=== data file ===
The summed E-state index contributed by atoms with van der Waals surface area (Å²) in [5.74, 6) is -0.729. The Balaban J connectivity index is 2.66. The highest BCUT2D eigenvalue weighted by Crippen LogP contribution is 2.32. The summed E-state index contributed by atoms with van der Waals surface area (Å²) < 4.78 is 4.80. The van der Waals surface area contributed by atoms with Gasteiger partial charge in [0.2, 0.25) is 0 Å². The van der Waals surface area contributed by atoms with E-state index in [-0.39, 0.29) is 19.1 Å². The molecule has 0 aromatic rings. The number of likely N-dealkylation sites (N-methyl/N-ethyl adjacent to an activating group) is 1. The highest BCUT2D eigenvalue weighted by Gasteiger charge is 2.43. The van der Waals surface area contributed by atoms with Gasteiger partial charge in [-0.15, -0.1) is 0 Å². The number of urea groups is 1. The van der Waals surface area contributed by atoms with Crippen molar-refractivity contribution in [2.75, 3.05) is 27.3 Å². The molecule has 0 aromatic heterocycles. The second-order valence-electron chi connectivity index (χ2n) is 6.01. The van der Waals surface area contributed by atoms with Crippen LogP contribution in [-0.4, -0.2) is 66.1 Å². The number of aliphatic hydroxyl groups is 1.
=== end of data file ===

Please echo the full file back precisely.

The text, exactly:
The summed E-state index contributed by atoms with van der Waals surface area (Å²) in [5.74, 6) is -0.729. The Balaban J connectivity index is 2.66. The highest BCUT2D eigenvalue weighted by Crippen LogP contribution is 2.32. The summed E-state index contributed by atoms with van der Waals surface area (Å²) < 4.78 is 4.80. The van der Waals surface area contributed by atoms with Gasteiger partial charge in [0.2, 0.25) is 0 Å². The van der Waals surface area contributed by atoms with E-state index in [-0.39, 0.29) is 19.1 Å². The molecule has 0 aromatic rings. The number of likely N-dealkylation sites (N-methyl/N-ethyl adjacent to an activating group) is 1. The highest BCUT2D eigenvalue weighted by Gasteiger charge is 2.43. The van der Waals surface area contributed by atoms with Gasteiger partial charge in [-0.15, -0.1) is 0 Å². The number of urea groups is 1. The van der Waals surface area contributed by atoms with Crippen molar-refractivity contribution in [2.75, 3.05) is 27.3 Å². The molecule has 0 aromatic heterocycles. The second-order valence-electron chi connectivity index (χ2n) is 6.01. The van der Waals surface area contributed by atoms with Crippen LogP contribution in [-0.4, -0.2) is 66.1 Å². The number of aliphatic hydroxyl groups is 1.